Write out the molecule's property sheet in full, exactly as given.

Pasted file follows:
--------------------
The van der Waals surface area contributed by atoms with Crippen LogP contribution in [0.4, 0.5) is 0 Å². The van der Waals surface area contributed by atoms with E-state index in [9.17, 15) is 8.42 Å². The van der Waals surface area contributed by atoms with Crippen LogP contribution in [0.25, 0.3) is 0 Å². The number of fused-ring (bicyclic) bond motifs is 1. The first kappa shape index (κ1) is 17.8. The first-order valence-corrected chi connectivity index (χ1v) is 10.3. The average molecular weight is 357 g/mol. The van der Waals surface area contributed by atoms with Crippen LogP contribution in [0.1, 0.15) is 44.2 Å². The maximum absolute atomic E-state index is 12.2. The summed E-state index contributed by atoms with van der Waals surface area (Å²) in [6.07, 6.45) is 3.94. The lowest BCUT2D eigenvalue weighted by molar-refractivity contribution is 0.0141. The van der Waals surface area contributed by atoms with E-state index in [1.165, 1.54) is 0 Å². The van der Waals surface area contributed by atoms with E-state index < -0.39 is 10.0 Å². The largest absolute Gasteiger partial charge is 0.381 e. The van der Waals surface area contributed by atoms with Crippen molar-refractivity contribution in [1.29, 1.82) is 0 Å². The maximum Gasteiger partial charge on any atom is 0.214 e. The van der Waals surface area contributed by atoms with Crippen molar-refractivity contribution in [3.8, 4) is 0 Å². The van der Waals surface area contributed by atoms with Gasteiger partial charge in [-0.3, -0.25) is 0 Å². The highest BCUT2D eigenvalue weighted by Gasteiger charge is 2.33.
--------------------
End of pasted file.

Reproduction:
The van der Waals surface area contributed by atoms with Crippen LogP contribution in [0.4, 0.5) is 0 Å². The van der Waals surface area contributed by atoms with E-state index in [9.17, 15) is 8.42 Å². The van der Waals surface area contributed by atoms with Crippen LogP contribution in [0.25, 0.3) is 0 Å². The number of fused-ring (bicyclic) bond motifs is 1. The first kappa shape index (κ1) is 17.8. The first-order valence-corrected chi connectivity index (χ1v) is 10.3. The average molecular weight is 357 g/mol. The van der Waals surface area contributed by atoms with Crippen LogP contribution in [0.1, 0.15) is 44.2 Å². The maximum absolute atomic E-state index is 12.2. The summed E-state index contributed by atoms with van der Waals surface area (Å²) in [6.07, 6.45) is 3.94. The lowest BCUT2D eigenvalue weighted by molar-refractivity contribution is 0.0141. The van der Waals surface area contributed by atoms with E-state index in [1.165, 1.54) is 0 Å². The van der Waals surface area contributed by atoms with E-state index < -0.39 is 10.0 Å². The largest absolute Gasteiger partial charge is 0.381 e. The van der Waals surface area contributed by atoms with Crippen molar-refractivity contribution in [1.29, 1.82) is 0 Å². The maximum Gasteiger partial charge on any atom is 0.214 e. The van der Waals surface area contributed by atoms with Crippen molar-refractivity contribution in [3.8, 4) is 0 Å². The van der Waals surface area contributed by atoms with Gasteiger partial charge in [-0.3, -0.25) is 0 Å². The highest BCUT2D eigenvalue weighted by Gasteiger charge is 2.33.